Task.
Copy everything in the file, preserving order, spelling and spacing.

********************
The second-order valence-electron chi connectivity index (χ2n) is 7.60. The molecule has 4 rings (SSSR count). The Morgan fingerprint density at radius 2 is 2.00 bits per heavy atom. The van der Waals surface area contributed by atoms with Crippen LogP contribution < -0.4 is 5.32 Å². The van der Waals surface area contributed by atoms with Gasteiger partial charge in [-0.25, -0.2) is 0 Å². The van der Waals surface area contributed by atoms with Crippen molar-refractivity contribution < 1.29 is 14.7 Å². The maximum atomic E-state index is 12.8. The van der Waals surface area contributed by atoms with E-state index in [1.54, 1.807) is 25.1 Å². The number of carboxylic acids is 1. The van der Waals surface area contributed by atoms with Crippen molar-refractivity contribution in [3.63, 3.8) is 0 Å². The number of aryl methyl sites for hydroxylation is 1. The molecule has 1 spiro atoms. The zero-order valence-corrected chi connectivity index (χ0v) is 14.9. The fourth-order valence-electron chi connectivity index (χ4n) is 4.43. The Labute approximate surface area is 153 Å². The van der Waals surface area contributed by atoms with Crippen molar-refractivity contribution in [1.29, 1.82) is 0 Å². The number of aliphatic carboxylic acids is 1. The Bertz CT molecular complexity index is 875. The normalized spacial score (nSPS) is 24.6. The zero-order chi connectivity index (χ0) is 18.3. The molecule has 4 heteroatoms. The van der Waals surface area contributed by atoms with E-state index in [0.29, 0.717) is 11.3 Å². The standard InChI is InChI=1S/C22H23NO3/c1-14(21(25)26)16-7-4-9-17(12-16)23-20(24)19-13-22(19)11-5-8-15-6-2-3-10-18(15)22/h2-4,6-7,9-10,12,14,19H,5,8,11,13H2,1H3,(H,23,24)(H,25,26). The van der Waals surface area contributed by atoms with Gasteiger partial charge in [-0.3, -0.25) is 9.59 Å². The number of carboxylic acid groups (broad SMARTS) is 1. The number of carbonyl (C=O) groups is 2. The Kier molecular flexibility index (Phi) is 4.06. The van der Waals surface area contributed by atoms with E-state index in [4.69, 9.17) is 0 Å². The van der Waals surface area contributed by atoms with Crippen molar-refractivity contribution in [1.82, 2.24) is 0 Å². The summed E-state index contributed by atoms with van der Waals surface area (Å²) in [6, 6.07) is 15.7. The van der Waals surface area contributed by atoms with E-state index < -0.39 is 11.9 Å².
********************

The second-order valence-electron chi connectivity index (χ2n) is 7.60. The molecule has 4 rings (SSSR count). The Morgan fingerprint density at radius 2 is 2.00 bits per heavy atom. The van der Waals surface area contributed by atoms with Crippen LogP contribution < -0.4 is 5.32 Å². The van der Waals surface area contributed by atoms with Gasteiger partial charge in [-0.25, -0.2) is 0 Å². The van der Waals surface area contributed by atoms with Crippen molar-refractivity contribution < 1.29 is 14.7 Å². The maximum atomic E-state index is 12.8. The van der Waals surface area contributed by atoms with E-state index in [1.54, 1.807) is 25.1 Å². The number of carboxylic acids is 1. The van der Waals surface area contributed by atoms with Crippen molar-refractivity contribution in [3.63, 3.8) is 0 Å². The number of aryl methyl sites for hydroxylation is 1. The molecule has 1 spiro atoms. The zero-order valence-corrected chi connectivity index (χ0v) is 14.9. The fourth-order valence-electron chi connectivity index (χ4n) is 4.43. The Labute approximate surface area is 153 Å². The van der Waals surface area contributed by atoms with Crippen molar-refractivity contribution in [1.29, 1.82) is 0 Å². The number of aliphatic carboxylic acids is 1. The Bertz CT molecular complexity index is 875. The normalized spacial score (nSPS) is 24.6. The zero-order chi connectivity index (χ0) is 18.3. The molecule has 4 heteroatoms. The van der Waals surface area contributed by atoms with E-state index in [0.29, 0.717) is 11.3 Å². The standard InChI is InChI=1S/C22H23NO3/c1-14(21(25)26)16-7-4-9-17(12-16)23-20(24)19-13-22(19)11-5-8-15-6-2-3-10-18(15)22/h2-4,6-7,9-10,12,14,19H,5,8,11,13H2,1H3,(H,23,24)(H,25,26). The van der Waals surface area contributed by atoms with Gasteiger partial charge in [-0.3, -0.25) is 9.59 Å². The number of carboxylic acid groups (broad SMARTS) is 1. The number of carbonyl (C=O) groups is 2. The Kier molecular flexibility index (Phi) is 4.06. The van der Waals surface area contributed by atoms with E-state index in [4.69, 9.17) is 0 Å². The van der Waals surface area contributed by atoms with Crippen molar-refractivity contribution in [1.82, 2.24) is 0 Å². The summed E-state index contributed by atoms with van der Waals surface area (Å²) in [6, 6.07) is 15.7. The van der Waals surface area contributed by atoms with E-state index < -0.39 is 11.9 Å².